Donald Trump did not merely lie to exaggerate his accomplishments, or smear his opponents. For Trump and the Republican Party, lies were a loyalty test. To reject Trump’s lies or exaggerations, even if they contradicted prior assertions by the now-ex-president, was to express disloyalty, the only Trump-era sin that was unforgivable by his faithful. This allowed the president to fashion for his supporters alternate realities whose tenets could not be questioned, such as his false allegations of voter fraud.
That was not the only lie of consequence, of course. The president manufactured terrorism threats from the left, and suppressed warnings about those on the right. He punished government officials who properly engaged in oversight and rewarded those who misled the public as he wanted. Most damaging, he lied about the scope and danger of a pandemic that is on course to kill half a million Americans. Listing his lies would require more time than I can offer here.
The Biden era presages a return to typical presidential dishonesty, without the cult of personality that defined the Trump era. But presidential lies were destructive long before Trump appeared, so the press and the public should resist the temptation to assume that the Biden administration will always be on the level, or that its dishonesties can be forgiven because Biden’s predecessor wielded falsehood with such abandon. There will be moments when the public interest conflicts with the political interest of the White House, and during some of these moments, the president will lie.
Presidents lie for all sorts of reasons. Lyndon B. Johnson lied about the Vietnam War, as did Richard Nixon. Bill Clinton lied about his relationship with Monica Lewinsky, Ronald Reagan lied about selling weapons to Iran to fund right-wing militants in Nicaragua. George H. W. Bush lied about raising taxes; his son George W. Bush lied to facilitate his push for war in Iraq. Barack Obama lied about how the Affordable Care Act would affect preexisting health-insurance plans. Prior to becoming president, Biden was known for bluster and exaggerations, including most memorably the falsehood that he was arrested while trying to visit an imprisoned Nelson Mandela. These are deceptions, not mere errors of fact, which all mortals make.
Sometimes presidents lie because the politics of their actions are inconvenient. Sometimes they lie because they believe the facts would harm national security. Sometimes they lie to cover up their own misdeeds. Sometimes they lie to conceal friction between themselves and their political allies, or even their political adversaries. Sometimes they are simply bluffing; other times they will lie by omission, misdirection, or understatement. We are unlikely to be treated to the spectacle of obsequious Cabinet members publicly licking Biden’s boots on camera, but that is not the standard upon which presidents should be judged.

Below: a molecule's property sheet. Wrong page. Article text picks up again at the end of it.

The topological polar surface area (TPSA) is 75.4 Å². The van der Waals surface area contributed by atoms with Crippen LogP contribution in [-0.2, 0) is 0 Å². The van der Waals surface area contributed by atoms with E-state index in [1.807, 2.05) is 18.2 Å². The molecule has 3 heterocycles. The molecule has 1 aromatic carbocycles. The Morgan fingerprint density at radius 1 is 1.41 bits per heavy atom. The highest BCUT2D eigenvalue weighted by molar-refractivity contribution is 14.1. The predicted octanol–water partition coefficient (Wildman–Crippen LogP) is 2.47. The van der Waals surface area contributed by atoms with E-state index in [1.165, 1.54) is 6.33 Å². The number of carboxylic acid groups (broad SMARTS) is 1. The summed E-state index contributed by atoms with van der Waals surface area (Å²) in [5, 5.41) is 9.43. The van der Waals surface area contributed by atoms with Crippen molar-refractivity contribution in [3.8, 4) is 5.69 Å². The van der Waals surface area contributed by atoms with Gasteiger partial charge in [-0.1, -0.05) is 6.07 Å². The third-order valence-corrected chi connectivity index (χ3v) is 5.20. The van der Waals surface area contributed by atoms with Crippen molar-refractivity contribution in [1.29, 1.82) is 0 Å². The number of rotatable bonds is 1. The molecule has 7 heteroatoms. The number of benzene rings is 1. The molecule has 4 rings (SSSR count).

Already, Biden has sought to mislead the public by setting expectations for vaccinations that experts have said are too modest—which will allow the president to declare his approach a great success if the goal is exceeded. On Thursday, Biden insisted that 100 million vaccinations in 100 days was an ambitious goal that the press had declared impossible.
I found it fascinating—yesterday the press asked the question: Is, you know, 100 million enough? A week before, they were saying, “Biden, are you crazy? You can’t do 100 million in 100 days.” Well, we’re going to, God willing, not only do 100 million, we’re going to do more than that. But this is—we have to do this. We have to move.
This was, in fact, false—the Trump administration had nearly reached that pace by the time Biden took office, despite its mishandling of both the pandemic itself and vaccine supply. Speaking to The Washington Post, the vaccine scientist Peter Hotez said that “1 million vaccinations per day is not nearly enough if the aim is to halt virus transmission in six months.” The Biden administration has since claimed that the 100 million target was “a floor, not a ceiling.” On Monday Biden announced a new target of 150 million vaccines over the next hundred days, a tacit acknowledgment that the original goal was not as ambitious as he had claimed.
Biden’s remarks are nowhere near as egregious as Trump’s insistence that the virus would “disappear,” but Trumpian lies should be neither floor nor ceiling. The standard should be the plain truth, even though the Biden administration will, at times, inevitably fail to meet it. Biden will lie. All presidents do.